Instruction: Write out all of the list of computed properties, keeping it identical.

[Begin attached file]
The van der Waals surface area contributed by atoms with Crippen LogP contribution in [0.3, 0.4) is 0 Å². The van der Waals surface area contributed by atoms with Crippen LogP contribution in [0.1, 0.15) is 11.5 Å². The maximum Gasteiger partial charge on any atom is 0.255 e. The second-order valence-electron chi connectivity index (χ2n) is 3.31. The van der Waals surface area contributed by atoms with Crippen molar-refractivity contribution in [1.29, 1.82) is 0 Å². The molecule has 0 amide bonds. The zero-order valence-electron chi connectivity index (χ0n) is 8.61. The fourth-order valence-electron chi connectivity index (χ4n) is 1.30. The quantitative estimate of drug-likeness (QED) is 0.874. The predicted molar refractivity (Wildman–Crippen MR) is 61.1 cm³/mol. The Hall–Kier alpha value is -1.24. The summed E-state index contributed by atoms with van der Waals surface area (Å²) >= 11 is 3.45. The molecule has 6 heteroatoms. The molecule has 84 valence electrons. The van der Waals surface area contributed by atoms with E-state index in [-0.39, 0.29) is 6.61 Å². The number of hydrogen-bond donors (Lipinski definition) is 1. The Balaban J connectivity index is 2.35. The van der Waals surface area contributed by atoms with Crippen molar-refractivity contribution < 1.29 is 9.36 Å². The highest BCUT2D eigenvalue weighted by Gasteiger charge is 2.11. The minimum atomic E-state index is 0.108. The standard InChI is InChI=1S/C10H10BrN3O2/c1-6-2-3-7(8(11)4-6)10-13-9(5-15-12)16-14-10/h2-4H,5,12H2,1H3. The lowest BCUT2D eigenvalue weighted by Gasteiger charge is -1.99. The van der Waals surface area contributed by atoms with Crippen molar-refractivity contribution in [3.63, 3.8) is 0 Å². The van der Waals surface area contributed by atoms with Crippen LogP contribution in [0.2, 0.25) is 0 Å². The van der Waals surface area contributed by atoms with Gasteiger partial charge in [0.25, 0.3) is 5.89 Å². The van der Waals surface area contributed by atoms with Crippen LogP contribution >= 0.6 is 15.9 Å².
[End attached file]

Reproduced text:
The van der Waals surface area contributed by atoms with Crippen LogP contribution in [0.3, 0.4) is 0 Å². The van der Waals surface area contributed by atoms with Crippen LogP contribution in [0.1, 0.15) is 11.5 Å². The maximum Gasteiger partial charge on any atom is 0.255 e. The second-order valence-electron chi connectivity index (χ2n) is 3.31. The van der Waals surface area contributed by atoms with Crippen molar-refractivity contribution in [1.29, 1.82) is 0 Å². The molecule has 0 amide bonds. The zero-order valence-electron chi connectivity index (χ0n) is 8.61. The fourth-order valence-electron chi connectivity index (χ4n) is 1.30. The quantitative estimate of drug-likeness (QED) is 0.874. The predicted molar refractivity (Wildman–Crippen MR) is 61.1 cm³/mol. The Hall–Kier alpha value is -1.24. The summed E-state index contributed by atoms with van der Waals surface area (Å²) >= 11 is 3.45. The molecule has 6 heteroatoms. The molecule has 84 valence electrons. The van der Waals surface area contributed by atoms with E-state index in [-0.39, 0.29) is 6.61 Å². The number of hydrogen-bond donors (Lipinski definition) is 1. The Balaban J connectivity index is 2.35. The van der Waals surface area contributed by atoms with Crippen molar-refractivity contribution < 1.29 is 9.36 Å². The highest BCUT2D eigenvalue weighted by Gasteiger charge is 2.11. The minimum atomic E-state index is 0.108. The standard InChI is InChI=1S/C10H10BrN3O2/c1-6-2-3-7(8(11)4-6)10-13-9(5-15-12)16-14-10/h2-4H,5,12H2,1H3. The lowest BCUT2D eigenvalue weighted by Gasteiger charge is -1.99. The van der Waals surface area contributed by atoms with Crippen molar-refractivity contribution in [3.63, 3.8) is 0 Å². The van der Waals surface area contributed by atoms with Crippen LogP contribution in [0.2, 0.25) is 0 Å². The van der Waals surface area contributed by atoms with Gasteiger partial charge in [0.25, 0.3) is 5.89 Å². The van der Waals surface area contributed by atoms with Crippen LogP contribution >= 0.6 is 15.9 Å².